Archaeology: German U-boat discovered in British waters after ‘unprecedented’ destruction

Underwater camera explores sunken German U-boat

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During World War 1, the Germans decided to focus their efforts on areas where ships were concentrated. The Irish Sea proved a perfect hunting ground, since they could focus on many ships at once rather than chasing them around the Atlantic. German submarines were so deadly that Allied forces called the Irish Sea “U-boat alley”. Though U-boats hunted in the Irish Sea in abundance, they managed to escape a counter-attack more often than not.

The Allies struggled to contain the U-boat offensive, and were losing up to 100 ships a month, hardly sinking any in return.

Some of the most lethal were the Type UC II minelaying submarines, a specific class of U-boat that is widely considered the most successful submarine design in history.

Marine archaeologist Dr Innes McCartney set to work to find the wreck of one of these U-boats in British waters for the recent National Geographic documentary ‘Ocean Wreck Investigation’.

SM UC-66 was launched on July 15, 1916, and was credited with sinking 32 ships in its five patrols.

Less than a year after its launch, however, it was sunk itself.

Dr McCartney and his team used surveying techniques to analyse a wreck on the seabed off the Isles of Scilly during a 2018 mission.

They successfully identified the six mine tubes set in the bow that were unique to the UC II submarines.

He said: “There’s no doubt at all that this is a UC II class minelayer. The wreck is identified to the class level.”

The documentary’s narrator added: “This U-boat has suffered a catastrophic event that sent it to the bottom of the Atlantic.”

Dr McCartney continued: “So, it’s a UC II class minelayer. And, as such, and at this location, and with the bomb damage, I would conclude that it’s UC-66.”

Lying 100 metres down on the bed of the Atlantic, the wreck is split in two by a massive explosion next to the conning tower — a raised platform from which the officer in charge can “conn” a vessel, controlling movements by giving orders to those beneath him.

The ship lies exactly as it was described in a British pilot’s report. Dr McCartney detailed the events that resulted in the sinking of UC-66.

He explained: “UC-66 had been ordered to lay mines in the Bristol channel, and then to sink shipping along the Irish coast before returning back to base.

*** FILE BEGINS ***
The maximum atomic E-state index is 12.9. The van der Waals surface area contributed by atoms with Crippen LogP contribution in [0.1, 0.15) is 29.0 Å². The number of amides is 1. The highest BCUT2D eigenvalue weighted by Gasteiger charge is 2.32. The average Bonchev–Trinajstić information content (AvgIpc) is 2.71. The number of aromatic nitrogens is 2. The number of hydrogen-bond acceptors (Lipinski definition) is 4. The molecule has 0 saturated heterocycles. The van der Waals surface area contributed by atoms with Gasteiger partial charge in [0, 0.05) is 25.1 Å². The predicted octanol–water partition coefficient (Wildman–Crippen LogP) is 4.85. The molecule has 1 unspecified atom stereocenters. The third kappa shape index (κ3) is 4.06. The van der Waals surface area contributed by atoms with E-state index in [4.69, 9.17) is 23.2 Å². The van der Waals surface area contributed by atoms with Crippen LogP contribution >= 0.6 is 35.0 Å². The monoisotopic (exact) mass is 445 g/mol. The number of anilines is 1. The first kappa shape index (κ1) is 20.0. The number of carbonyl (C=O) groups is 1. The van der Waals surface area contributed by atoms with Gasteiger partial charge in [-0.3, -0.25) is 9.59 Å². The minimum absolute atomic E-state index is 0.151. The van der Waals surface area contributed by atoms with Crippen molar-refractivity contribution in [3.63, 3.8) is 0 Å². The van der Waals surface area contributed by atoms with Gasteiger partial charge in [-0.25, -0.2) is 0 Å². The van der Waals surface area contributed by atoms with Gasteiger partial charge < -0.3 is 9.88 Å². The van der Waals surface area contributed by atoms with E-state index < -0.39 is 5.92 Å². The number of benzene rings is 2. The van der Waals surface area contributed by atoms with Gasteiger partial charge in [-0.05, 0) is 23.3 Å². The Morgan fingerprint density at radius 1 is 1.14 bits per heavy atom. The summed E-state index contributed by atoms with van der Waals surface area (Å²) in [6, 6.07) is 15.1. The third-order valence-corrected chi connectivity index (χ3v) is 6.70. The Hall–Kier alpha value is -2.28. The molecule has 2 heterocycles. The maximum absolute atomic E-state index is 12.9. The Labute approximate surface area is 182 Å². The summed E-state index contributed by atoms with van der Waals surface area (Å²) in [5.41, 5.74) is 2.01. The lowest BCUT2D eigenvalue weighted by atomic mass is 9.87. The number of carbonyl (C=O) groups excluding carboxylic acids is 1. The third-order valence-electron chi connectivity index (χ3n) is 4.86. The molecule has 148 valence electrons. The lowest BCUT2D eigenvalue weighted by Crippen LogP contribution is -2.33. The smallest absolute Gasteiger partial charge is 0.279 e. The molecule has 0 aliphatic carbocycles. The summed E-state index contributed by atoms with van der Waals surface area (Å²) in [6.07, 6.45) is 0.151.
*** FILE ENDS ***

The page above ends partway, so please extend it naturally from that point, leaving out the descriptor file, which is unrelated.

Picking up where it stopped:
“So, when it was passing the Isles of Scilly, it was entering the area where it was going to start going to work.”

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On May 27, 1917, UC-66 opened fire on a nearby Allied ship. The firing was heard on Tresco, the second-largest island on the Isles of Scilly.

Allied forces launched a sea plane off in the direction of the incident. His Majesty’s seaplane No. 8656 arrived on the scene quickly.

Pilot John Hall spotted a dark shadow on the surface of the water. The U-boat spotted the aircraft, and opened fire as the plane swooped low to attack.

Despite the onslaught from the submarine’s machine guns, Mr Hall continued to swoop lower.

He dropped four 100lbs bombs, two of which struck right next to UC-66’s conning tower.

Flight sub-lieutenant John Hoare wrote in his report that the U-boat had sunk by the bows, with the stern sticking out of the water.

Dr McCartney added: “The submarine explodes and it seemed to go nose down and sink.

“It’s the only incident in the whole of World War 1 where an aircraft, on its own, sank a U-boat.

“It was missed from the records. So it’s an entirely unique, unprecedented event.”

The sinking of UC-66 marked a rare defeat for the Germans at a time when Allied forces were struggling to deal with the U-boat offensive.

Many German, and British, wartime wrecks remain off the Cornish coast.

Numerous U-boats including UC-51 and UB-65 can be found, with more in the Irish Sea too.

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